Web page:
Bryan Griffin: Crises Are A Time For National Conversations About Limits | WAMC

Bryan Griffin: Crises Are A Time For National Conversations About Limits

May 6, 2020

At a press conference this past weekend, Chicago mayor Lori Lightfoot issued a stern warning to those gathering for social events in the city: “"We will take you to jail, period."

On the same weekend, California governor Gavin Newsom’s administration posted a list online of “approved outdoor activities,” letting people know they could still watch the sunset and play catch.

The nation has seen varied responses to the Coronavirus crisis, and some local and state governments have steam-rolled over liberties and constitutional rights without batting an eye.

Americans enjoy an exceptional standard of life because our government is bound by the limits set forth in our Constitution. These limits make American government different from most other governments around the globe.

These limits, unique in the oppressive history of despots and monarchies that mankind has endured, should be precious to us. They should be reinforced at every opportunity as if we stand to lose them – because we do. And there is no time more important to keep these unique limits on government in the forefront of national dialogue than in times of crisis.

Crisis can make us all collectively lose our minds a little. We are all rightly focused on staying safe and protecting the wellbeing of the most vulnerable in our communities from the Coronavirus. In many ways, we are distracted from the decisionmaking going on by the governments that serve us. We want to trust the government to keep us safe. But can the government keep us safe from itself?

Only we can ensure the government is sticking to its limits.

Some of the government closures and public health and safety initiatives have been helpful in keeping people safe and preventing the virus from spreading. But some orders have been just plain absurd overreach. “The Coronavirus Is Exposing Little Tyrants All Over the Country,” writes John Daniel Davidson in the Federalist. He points to examples of a rider being yanked off of a Philadelphia bus for not wearing a mask and lone beach joggers being chased down by police. He’s right.

Bill de Blasio and the New York State Legislature are grappling with the immense responsibility of navigating New York through this pandemic. There have been plenty of helpful state and city actions. Yet their efforts are getting more intense and more invasive. Both the mayor and the legislature have floated rent freezes in the press—which would amount to depriving property owners of rental payments that they are owed. de Blasio has also been calling for the “nationalization” of certain industries. This means the government taking over a privately held factory or production line—an unprecedented action that is unconscionable to our rights as citizens to keep the things we own.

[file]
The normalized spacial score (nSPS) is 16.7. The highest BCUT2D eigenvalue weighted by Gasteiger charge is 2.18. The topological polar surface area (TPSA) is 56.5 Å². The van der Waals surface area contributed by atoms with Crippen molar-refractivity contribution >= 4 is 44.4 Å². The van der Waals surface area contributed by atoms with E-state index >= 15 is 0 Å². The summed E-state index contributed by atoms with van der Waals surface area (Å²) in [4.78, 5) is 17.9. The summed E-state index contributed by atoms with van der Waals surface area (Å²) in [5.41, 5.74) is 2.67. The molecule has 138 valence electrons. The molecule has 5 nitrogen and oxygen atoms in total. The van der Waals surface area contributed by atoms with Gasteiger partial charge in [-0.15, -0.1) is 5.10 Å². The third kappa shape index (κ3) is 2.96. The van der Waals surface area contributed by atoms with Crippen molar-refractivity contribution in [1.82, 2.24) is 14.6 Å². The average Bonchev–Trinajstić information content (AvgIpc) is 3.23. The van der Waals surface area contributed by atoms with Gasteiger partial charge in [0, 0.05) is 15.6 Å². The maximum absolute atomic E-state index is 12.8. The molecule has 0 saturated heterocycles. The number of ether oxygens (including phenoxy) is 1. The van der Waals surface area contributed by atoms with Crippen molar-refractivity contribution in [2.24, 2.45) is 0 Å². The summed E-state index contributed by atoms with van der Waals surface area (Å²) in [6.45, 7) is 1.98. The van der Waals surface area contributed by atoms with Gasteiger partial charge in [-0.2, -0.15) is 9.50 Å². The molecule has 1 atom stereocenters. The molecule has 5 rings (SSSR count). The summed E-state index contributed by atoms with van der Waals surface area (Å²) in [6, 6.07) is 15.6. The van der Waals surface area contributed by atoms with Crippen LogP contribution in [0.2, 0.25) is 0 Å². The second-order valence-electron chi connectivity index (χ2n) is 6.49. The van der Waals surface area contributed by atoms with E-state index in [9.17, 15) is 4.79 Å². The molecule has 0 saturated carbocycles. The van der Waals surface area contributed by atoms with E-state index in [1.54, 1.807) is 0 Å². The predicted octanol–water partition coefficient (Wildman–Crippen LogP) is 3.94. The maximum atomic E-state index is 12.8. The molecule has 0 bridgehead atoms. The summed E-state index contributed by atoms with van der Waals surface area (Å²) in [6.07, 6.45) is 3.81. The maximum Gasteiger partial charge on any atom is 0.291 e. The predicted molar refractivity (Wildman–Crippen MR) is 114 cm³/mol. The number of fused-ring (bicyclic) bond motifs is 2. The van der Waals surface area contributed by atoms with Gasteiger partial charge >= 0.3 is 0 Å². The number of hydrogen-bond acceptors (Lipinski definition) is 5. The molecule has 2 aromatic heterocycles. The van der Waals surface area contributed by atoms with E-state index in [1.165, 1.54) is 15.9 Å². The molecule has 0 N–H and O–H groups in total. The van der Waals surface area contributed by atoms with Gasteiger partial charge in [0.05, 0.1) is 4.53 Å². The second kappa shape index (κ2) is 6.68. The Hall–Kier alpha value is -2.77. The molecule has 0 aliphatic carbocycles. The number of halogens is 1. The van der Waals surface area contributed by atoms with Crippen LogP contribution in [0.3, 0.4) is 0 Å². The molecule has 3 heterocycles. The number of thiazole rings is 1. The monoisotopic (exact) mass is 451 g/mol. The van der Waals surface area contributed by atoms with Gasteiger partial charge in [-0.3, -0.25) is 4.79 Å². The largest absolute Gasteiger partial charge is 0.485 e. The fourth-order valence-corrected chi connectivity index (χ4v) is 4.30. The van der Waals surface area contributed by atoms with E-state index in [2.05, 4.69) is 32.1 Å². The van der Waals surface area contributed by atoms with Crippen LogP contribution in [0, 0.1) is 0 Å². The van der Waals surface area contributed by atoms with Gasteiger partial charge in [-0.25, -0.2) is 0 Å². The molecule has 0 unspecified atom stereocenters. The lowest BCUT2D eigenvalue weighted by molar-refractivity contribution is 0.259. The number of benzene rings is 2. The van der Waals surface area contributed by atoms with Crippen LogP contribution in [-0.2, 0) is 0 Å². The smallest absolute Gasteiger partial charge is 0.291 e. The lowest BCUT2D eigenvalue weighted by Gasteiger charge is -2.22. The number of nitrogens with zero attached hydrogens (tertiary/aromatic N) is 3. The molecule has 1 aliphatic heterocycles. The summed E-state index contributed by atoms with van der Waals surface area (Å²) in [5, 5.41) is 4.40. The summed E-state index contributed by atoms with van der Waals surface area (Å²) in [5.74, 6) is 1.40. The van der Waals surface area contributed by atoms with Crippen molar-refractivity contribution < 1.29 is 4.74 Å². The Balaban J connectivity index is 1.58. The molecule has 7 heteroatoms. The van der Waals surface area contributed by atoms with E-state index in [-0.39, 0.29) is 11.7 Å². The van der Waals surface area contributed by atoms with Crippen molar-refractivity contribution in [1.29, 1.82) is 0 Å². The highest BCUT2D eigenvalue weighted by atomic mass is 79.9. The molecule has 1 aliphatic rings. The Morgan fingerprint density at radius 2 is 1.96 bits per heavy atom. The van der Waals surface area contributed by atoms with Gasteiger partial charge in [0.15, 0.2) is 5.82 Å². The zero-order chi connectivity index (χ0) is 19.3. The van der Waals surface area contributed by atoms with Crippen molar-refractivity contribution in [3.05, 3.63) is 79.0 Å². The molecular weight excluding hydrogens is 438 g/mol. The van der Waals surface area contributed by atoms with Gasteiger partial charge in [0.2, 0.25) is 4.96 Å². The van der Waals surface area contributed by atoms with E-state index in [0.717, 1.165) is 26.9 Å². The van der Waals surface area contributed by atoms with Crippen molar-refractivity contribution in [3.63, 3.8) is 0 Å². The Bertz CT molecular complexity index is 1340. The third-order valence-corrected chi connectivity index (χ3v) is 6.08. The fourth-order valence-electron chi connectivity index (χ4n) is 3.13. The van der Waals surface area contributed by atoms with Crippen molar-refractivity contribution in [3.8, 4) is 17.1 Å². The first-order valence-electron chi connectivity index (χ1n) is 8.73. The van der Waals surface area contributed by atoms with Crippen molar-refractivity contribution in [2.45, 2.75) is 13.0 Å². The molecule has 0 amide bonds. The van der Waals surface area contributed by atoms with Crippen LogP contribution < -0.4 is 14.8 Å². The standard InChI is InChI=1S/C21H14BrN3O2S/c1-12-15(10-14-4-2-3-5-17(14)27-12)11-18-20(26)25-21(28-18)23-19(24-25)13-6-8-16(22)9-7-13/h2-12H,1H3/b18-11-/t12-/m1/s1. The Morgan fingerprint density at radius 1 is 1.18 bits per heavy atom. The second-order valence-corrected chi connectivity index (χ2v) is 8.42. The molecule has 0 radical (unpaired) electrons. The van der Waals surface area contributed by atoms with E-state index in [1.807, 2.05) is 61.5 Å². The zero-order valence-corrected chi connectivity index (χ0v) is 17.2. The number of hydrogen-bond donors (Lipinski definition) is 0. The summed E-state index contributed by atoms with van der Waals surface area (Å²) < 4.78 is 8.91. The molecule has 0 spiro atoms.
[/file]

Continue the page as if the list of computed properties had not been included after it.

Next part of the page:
Not to be outdone by other states, New York politicians overreached all the way into the realm of life and death. Hauntingly, New York issued new guidelines for paramedics not to try to resuscitate cardiac patients at the scene of an emergency because of the COVID crisis.

This is alarming. You pay taxes expecting emergency medical services to save your life, and yet the state government says they’ve decided against that.

In Kentucky, a handful of mayors together with Governor Andy Beshar became extraordinarily focused on preventing Easter services from taking place physically, even if it means congregants gathered in their own cars in a parking lot. Churchgoers in the state were met with police, citations, threats of forced quarantine, and boxes of nails spread on the ground at the entrances to parking lots to try to stop them.

Michigan Governor Gretchen Whitmer has decided that her state would regulate the specific items in each store that are considered essential and non-essential, barring the public from buying anything her administration doesn’t consider important. Later, she went a step further and banned all gatherings of people, regardless of size, in personal places. Her order reads, “"[A]ll public and private gatherings of any number of people occurring among persons not part of a single household are prohibited.”

Governments have to act to keep people safe. But where are the nuances? Why are sparsely populated rural portions of a state under the same strict requirements as dense cities? Nursing homes and hospitals need far more regulatory attention than a roadside café or a neighborhood park. Where is the nuance? More importantly, where are the stopping points?

These are times of crisis. Certain extra precautions are warranted. But these cases I have listed above are examples of state and local governments going too far. The government must have limits, even in times of crisis. Now more than ever, the nation should be focused on collectively identifying where those boundaries should be firm. If we don’t pay attention, and if we don’t insist on our government keeping their own limits at the forefront of every policy decision made, overreaches can become routine – or irreversible.

Crises are a time for national conversations about the limits of government.

Bryan Griffin of the London Center for Policy Research is a lawyer and author who specializes in American policy in the Middle East.

The views expressed by commentators are solely those of the authors. They do not necessarily reflect the views of this station or its management.